The Birmingham fighter is on the verge of superstardom if he beats welterweight champion Kamaru Usman in Salt Lake City in America on Saturday.
However, despite appearing in a documentary which showed Edwards at The Way Youth Zone, the youngsters who use the Wolverhampton youth centre are still waiting to train with their hero.
After a spate of murders last Spring The UFC announced it would partner with Onside Youth Zones to deliver a youth mentoring scheme with youngsters who are in danger of straying into a life of crime.
Liverpool fighter Darren Till, London based Jimi Manuwa and Leon Edwards, who moved to Erdington from Jamaica as a child, promised to get involved with youngsters.
Leon said: "I’ll be there teaching martial arts. Jimi, Darren are all going to be there. My coaches are going to be there teaching martial arts. So it’s a close thing to my heart. It’s important to me, and I’m looking forward to it.
"Basically, I’ll be a mentor. I’ll be there on feet and ground teaching the classes, talking with the kids. The UFC is helping to provide kits for the kids, like gloves, shin pads and trying to do a scholarship kind of thing. If we can save one of them, I’m happy with that and that’s my main goal at the moment.
But no sessions have yet been held at The Way, Wolverhampton since the scheme was launched in May, 2021. Onside Youth Zones confirmed Edwards had not met any children or held any training sessions but he had visited the centre out of hours to drop off some of equipment for "a documentary".
A spokesman for Onside said: "The visit wasn’t a session with young people – Leon was visiting to hand over some equipment as part of the partnership between OnSide and the UFC."
The documentary, which was made by the UFC to promote the pay per view fight, was released on Monday it already has nearly a million views.
Cameras followed Edwards into The Way, which was empty, and he thanked staff for all their hard work and talked about how he "wants to give back" to youngsters who are from similar backgrounds than him.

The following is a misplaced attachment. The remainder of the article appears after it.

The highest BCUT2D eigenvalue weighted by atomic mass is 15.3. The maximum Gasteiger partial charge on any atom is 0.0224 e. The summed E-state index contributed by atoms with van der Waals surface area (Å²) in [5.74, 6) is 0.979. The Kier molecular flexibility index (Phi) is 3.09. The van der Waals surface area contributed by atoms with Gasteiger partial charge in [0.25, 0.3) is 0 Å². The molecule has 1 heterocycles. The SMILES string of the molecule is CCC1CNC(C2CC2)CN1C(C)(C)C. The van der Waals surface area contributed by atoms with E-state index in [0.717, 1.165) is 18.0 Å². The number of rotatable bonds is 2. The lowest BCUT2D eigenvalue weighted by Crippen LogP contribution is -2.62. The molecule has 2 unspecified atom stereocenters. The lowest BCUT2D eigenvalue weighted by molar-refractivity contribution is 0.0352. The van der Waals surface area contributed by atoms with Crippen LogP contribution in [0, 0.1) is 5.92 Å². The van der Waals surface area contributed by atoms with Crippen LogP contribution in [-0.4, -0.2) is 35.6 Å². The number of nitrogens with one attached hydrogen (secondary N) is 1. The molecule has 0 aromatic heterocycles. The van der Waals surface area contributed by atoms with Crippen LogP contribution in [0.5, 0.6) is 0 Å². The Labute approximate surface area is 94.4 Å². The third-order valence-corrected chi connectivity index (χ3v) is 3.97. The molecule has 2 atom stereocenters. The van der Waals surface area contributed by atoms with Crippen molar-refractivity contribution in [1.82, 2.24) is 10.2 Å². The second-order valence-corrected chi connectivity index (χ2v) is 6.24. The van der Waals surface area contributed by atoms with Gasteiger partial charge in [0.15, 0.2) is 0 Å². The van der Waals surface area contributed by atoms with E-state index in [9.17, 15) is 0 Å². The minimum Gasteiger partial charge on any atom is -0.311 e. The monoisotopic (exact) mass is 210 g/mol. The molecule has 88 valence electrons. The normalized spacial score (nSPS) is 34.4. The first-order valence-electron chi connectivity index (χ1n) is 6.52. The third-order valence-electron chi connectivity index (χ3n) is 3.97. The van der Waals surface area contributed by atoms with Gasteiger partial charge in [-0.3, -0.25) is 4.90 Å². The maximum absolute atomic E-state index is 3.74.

The Way’s CEO Jackie Redding said: "We are really excited to be a part of OnSide’s partnership with the UFC. To have Leon himself pop down with the equipment was brilliant, we are really excited to kick off the mentoring programme later this year.
"We’d also like to wish Leon a huge good luck for his title fight in August – everyone at The Way is behind him and are so grateful for his and the UFC’s support."
A Wolverhampton parent, who did not want to be named, said he had been checking on both Edwards and The Way's social media for a year for details about the mentoring.
He said: "My boy is UFC mad so when he heard he could be mentored by Leon Edwards he was over the moon, in fact we used the prospect of the scheme to improve his behaviour.
"I was originally worried he would not get into the sessions, first because they would be oversubscribed and then The Way was closed for a few months but now as each month went by I've started to think its never going to happen especially if he becomes champ.
"When we heard he had come to the centre with a documentary crew with no kids around it dawned on me this was a big media exercise, I've been through social media of Darren Till and there are no posts of him doing it either."
The Express and Star has approached Leon Edwards for a comment.
Four time Muay Thai champion Shamir Hussain, a martial arts historian and parent to two children who are UFC fans, said he is disappointed at the delay.
He said: "Edwards is a brilliant fighter and a credit to the Midlands but my children were really disappointed by him not coming to Wolverhampton.
"The kids he wanted to help have been let down by so many people already."